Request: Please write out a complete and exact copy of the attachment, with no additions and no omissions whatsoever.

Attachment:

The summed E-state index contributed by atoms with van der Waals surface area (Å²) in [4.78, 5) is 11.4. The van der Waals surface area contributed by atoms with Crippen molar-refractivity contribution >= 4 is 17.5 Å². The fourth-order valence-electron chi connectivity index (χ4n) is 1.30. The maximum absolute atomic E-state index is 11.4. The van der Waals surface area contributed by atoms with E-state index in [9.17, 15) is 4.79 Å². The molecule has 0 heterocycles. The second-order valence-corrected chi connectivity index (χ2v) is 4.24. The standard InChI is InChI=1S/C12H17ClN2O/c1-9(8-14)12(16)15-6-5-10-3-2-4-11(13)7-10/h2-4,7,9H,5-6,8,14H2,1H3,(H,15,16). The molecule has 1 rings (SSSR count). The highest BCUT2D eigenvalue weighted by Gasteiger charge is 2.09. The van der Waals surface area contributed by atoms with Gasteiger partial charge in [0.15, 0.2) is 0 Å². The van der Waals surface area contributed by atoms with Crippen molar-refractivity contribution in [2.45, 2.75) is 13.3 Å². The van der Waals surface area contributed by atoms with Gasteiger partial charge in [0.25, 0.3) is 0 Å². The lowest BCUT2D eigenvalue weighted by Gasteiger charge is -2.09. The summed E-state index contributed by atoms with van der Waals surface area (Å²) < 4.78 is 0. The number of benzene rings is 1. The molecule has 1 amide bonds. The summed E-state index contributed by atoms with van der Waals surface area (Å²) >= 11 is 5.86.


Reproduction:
The summed E-state index contributed by atoms with van der Waals surface area (Å²) in [4.78, 5) is 11.4. The van der Waals surface area contributed by atoms with Crippen molar-refractivity contribution >= 4 is 17.5 Å². The fourth-order valence-electron chi connectivity index (χ4n) is 1.30. The maximum absolute atomic E-state index is 11.4. The van der Waals surface area contributed by atoms with E-state index in [9.17, 15) is 4.79 Å². The molecule has 0 heterocycles. The second-order valence-corrected chi connectivity index (χ2v) is 4.24. The standard InChI is InChI=1S/C12H17ClN2O/c1-9(8-14)12(16)15-6-5-10-3-2-4-11(13)7-10/h2-4,7,9H,5-6,8,14H2,1H3,(H,15,16). The molecule has 1 rings (SSSR count). The highest BCUT2D eigenvalue weighted by Gasteiger charge is 2.09. The van der Waals surface area contributed by atoms with Gasteiger partial charge in [0.15, 0.2) is 0 Å². The van der Waals surface area contributed by atoms with Crippen molar-refractivity contribution in [2.45, 2.75) is 13.3 Å². The van der Waals surface area contributed by atoms with Gasteiger partial charge in [0.25, 0.3) is 0 Å². The lowest BCUT2D eigenvalue weighted by Gasteiger charge is -2.09. The summed E-state index contributed by atoms with van der Waals surface area (Å²) < 4.78 is 0. The number of benzene rings is 1. The molecule has 1 amide bonds. The summed E-state index contributed by atoms with van der Waals surface area (Å²) >= 11 is 5.86.